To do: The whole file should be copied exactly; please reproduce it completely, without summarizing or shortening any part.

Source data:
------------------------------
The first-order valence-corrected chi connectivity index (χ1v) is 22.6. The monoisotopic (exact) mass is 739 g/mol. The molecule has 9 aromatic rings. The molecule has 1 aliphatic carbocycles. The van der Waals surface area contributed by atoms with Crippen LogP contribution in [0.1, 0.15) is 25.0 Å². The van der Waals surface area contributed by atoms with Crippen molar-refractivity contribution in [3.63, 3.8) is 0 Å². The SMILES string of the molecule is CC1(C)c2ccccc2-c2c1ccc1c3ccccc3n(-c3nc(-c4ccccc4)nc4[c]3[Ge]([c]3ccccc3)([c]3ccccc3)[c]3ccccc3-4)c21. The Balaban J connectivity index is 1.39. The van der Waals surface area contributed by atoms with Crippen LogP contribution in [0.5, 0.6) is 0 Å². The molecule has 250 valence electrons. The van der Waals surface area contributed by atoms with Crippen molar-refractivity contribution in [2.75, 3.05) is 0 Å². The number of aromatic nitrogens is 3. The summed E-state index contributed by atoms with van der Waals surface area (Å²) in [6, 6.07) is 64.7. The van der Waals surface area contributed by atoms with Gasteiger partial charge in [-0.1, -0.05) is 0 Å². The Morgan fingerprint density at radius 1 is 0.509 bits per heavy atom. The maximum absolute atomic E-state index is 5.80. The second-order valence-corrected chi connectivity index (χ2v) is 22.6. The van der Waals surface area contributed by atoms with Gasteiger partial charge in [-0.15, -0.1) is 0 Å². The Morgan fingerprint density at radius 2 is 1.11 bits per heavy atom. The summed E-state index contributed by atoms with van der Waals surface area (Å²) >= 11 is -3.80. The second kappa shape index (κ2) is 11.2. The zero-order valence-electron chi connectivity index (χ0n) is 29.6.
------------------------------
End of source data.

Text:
The first-order valence-corrected chi connectivity index (χ1v) is 22.6. The monoisotopic (exact) mass is 739 g/mol. The molecule has 9 aromatic rings. The molecule has 1 aliphatic carbocycles. The van der Waals surface area contributed by atoms with Crippen LogP contribution in [0.1, 0.15) is 25.0 Å². The van der Waals surface area contributed by atoms with Crippen molar-refractivity contribution in [3.63, 3.8) is 0 Å². The SMILES string of the molecule is CC1(C)c2ccccc2-c2c1ccc1c3ccccc3n(-c3nc(-c4ccccc4)nc4[c]3[Ge]([c]3ccccc3)([c]3ccccc3)[c]3ccccc3-4)c21. The Balaban J connectivity index is 1.39. The van der Waals surface area contributed by atoms with Crippen LogP contribution in [0.5, 0.6) is 0 Å². The molecule has 250 valence electrons. The van der Waals surface area contributed by atoms with Crippen molar-refractivity contribution in [2.75, 3.05) is 0 Å². The number of aromatic nitrogens is 3. The summed E-state index contributed by atoms with van der Waals surface area (Å²) in [6, 6.07) is 64.7. The van der Waals surface area contributed by atoms with Gasteiger partial charge in [-0.1, -0.05) is 0 Å². The Morgan fingerprint density at radius 1 is 0.509 bits per heavy atom. The maximum absolute atomic E-state index is 5.80. The second-order valence-corrected chi connectivity index (χ2v) is 22.6. The van der Waals surface area contributed by atoms with Gasteiger partial charge in [-0.15, -0.1) is 0 Å². The Morgan fingerprint density at radius 2 is 1.11 bits per heavy atom. The summed E-state index contributed by atoms with van der Waals surface area (Å²) >= 11 is -3.80. The second kappa shape index (κ2) is 11.2. The zero-order valence-electron chi connectivity index (χ0n) is 29.6.